Iran to launch gas pipeline construction under Nabucco project
Iran will start work this year to build a pipeline as part of the Western-backed Nabucco project designed to pump gas from the Caspian Sea to Europe bypassing Russia, an Iranian oil official said.
The Nabucco project is intended to pump 20-30 billion cubic meters of natural gas annually from Central Asia, under the Caspian Sea, then through Azerbaijan, Turkey, Bulgaria, Romania, Hungary and Austria. The construction of the Nabucco gas pipeline is expected to begin in 2010 and be completed by 2013. “The study of Iran’s possibilities in this project has almost been concluded. The Iranian gas pipeline will become a part of the Nabucco project, to supply natural gas to Europe from Iran’s largest Southern Pars gas field [in the Persian Gulf],” Deputy Oil Minister Reza Kasai Zadeh said on Monday.
Meanwhile, the board of the Nabucco Gas Pipeline Company decided on May 31 to raise the project’s cost from €5 billion ($7.8 billion) to €7.9 billion ($12 billion) due to growth in oil prices and strong demand for steel for the implementation of large-scale international projects.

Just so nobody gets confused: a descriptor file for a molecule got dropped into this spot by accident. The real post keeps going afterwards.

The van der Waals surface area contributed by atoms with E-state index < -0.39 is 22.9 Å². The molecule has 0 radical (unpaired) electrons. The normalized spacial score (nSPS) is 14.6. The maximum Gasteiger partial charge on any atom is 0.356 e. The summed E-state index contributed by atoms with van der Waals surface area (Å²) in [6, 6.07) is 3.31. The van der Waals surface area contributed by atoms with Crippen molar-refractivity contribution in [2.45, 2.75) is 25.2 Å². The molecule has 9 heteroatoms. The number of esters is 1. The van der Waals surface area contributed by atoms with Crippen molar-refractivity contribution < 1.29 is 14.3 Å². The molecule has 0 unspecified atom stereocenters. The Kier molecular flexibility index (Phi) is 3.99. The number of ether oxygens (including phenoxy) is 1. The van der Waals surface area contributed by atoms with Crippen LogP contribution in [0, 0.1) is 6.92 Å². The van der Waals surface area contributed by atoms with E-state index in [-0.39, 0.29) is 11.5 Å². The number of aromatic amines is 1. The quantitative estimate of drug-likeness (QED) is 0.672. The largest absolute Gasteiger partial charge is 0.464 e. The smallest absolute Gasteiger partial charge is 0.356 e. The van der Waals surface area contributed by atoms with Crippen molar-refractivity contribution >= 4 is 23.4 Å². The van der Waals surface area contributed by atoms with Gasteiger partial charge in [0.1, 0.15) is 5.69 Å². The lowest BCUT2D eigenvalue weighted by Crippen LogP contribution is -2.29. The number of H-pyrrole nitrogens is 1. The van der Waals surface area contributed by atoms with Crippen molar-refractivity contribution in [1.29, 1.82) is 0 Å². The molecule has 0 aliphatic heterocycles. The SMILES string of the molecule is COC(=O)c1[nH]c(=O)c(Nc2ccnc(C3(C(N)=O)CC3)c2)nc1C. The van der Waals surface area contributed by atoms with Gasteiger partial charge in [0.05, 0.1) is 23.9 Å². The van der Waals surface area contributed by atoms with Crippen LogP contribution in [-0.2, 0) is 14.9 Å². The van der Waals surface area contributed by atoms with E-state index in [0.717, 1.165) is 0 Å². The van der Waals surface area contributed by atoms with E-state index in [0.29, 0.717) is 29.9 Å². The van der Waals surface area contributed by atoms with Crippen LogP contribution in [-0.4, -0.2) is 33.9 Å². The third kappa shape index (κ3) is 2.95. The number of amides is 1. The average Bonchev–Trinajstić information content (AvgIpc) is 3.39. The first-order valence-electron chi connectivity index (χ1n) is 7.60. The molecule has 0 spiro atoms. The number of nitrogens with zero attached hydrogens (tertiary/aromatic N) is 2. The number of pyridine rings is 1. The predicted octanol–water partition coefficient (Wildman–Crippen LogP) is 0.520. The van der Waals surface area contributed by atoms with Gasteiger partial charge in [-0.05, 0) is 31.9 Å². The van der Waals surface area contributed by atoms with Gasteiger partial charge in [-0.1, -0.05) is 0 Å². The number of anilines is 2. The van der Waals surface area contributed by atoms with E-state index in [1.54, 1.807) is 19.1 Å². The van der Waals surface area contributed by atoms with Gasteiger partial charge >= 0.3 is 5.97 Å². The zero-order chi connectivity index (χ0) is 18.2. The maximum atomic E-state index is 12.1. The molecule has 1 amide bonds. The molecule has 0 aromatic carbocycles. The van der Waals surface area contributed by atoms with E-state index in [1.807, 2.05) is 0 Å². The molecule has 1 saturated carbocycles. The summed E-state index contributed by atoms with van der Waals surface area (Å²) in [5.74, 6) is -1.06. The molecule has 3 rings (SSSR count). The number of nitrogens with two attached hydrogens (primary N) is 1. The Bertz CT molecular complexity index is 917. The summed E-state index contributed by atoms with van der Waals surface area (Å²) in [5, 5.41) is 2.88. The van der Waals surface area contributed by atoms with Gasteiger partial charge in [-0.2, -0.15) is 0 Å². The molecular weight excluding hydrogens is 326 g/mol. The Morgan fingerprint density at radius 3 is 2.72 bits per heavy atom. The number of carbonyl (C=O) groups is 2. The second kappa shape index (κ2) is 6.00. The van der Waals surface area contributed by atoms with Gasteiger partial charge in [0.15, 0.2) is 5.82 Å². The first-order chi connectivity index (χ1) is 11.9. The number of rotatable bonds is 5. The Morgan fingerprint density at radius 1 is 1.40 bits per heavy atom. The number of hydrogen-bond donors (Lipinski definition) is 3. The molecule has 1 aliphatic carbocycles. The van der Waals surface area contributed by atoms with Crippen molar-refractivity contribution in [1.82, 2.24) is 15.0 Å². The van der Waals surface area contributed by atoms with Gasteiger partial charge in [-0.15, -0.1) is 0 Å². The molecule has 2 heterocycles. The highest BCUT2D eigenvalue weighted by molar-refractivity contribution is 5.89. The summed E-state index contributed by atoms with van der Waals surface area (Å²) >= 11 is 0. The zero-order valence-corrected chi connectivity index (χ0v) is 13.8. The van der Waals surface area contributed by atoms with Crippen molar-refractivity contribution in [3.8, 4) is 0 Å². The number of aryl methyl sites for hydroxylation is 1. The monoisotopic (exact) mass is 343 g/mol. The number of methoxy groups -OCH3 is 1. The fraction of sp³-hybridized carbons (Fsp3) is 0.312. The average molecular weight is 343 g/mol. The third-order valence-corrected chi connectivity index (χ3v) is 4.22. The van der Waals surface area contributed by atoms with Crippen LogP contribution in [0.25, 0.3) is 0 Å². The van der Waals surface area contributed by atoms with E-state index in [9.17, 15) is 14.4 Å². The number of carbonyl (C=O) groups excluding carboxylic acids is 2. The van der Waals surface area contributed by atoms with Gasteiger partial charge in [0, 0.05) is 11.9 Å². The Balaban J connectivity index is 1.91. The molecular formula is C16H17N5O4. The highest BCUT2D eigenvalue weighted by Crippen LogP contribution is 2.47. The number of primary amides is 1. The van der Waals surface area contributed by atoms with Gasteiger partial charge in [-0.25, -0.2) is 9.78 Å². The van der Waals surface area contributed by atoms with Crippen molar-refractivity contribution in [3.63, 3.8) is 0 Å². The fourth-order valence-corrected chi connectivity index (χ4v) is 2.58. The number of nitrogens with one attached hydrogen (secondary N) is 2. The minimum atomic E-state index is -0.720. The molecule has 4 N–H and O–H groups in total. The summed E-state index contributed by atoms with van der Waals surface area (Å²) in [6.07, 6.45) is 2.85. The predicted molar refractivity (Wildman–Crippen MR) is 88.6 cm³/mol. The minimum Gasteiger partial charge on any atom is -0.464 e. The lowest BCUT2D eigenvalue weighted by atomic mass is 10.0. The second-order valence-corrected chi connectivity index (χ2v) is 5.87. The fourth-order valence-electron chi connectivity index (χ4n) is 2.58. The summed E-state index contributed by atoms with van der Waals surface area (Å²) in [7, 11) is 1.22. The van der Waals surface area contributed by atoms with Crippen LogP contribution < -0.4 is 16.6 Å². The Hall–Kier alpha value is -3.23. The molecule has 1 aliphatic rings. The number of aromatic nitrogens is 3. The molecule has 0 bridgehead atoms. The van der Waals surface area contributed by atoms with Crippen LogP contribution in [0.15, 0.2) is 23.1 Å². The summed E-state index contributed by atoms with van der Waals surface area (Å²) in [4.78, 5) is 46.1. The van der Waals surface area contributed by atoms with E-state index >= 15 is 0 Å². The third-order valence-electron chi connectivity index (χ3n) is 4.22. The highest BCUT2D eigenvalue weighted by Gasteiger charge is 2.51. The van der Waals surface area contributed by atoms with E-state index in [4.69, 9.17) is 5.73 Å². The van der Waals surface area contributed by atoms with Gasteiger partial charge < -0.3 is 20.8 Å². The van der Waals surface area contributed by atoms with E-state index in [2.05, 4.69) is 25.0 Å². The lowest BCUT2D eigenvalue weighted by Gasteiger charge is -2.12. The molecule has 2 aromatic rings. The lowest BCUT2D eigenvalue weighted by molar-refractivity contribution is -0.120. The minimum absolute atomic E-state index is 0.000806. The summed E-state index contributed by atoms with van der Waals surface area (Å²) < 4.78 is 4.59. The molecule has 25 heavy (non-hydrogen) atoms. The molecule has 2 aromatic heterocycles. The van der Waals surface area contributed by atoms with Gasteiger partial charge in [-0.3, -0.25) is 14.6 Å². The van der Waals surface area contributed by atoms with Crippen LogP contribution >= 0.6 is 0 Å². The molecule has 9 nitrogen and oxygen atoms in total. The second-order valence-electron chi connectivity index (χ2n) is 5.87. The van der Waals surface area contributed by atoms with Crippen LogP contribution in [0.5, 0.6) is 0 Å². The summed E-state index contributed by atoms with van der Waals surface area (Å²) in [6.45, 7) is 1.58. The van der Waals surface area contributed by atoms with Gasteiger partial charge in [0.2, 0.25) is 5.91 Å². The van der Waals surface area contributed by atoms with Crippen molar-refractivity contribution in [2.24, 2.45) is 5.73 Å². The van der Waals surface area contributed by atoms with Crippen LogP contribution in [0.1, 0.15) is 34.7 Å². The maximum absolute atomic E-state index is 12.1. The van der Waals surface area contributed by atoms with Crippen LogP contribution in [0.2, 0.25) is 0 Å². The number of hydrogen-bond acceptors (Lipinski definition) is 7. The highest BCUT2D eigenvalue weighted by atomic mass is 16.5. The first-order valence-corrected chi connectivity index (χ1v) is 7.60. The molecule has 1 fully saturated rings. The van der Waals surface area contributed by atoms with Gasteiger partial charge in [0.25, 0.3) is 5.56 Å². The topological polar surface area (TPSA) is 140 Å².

Some analysts say that without the support of Turkmenistan, a major natural gas producer in Central Asia, the Nabucco project is unrealistic. Azerbaijan, Iran, Turkmenistan, and more recently Iraq, have been seen as possible suppliers for the project. Iraq’s bid is backed by the United States.
Russia is skeptical over the Nabucco pipeline, saying that in the foreseeable future it will have insufficient gas supplies. In what was widely seen as a major blow to the Nabucco project, Russia, Turkmenistan and Kazakhstan signed a deal in December to supply the Asian states’ Caspian gas via Russia. Moscow also reached deals with Bulgaria and Serbia earlier this year on the South Stream pipeline to pump Central Asian gas to Europe. (rian.ru)
SUPPORT THE BUDAPEST BUSINESS JOURNAL
Newspaper organizations across the globe have struggled to find a business model that allows them to continue to excel, without compromising their ability to perform. Most recently, some have experimented with the idea of involving their most important stakeholders, their readers.
We would like to offer that same opportunity to our readers. We would like to invite you to help us deliver the quality business journalism you require. Hit our Support the BBJ button and you can choose the how much and how often you send us your contributions.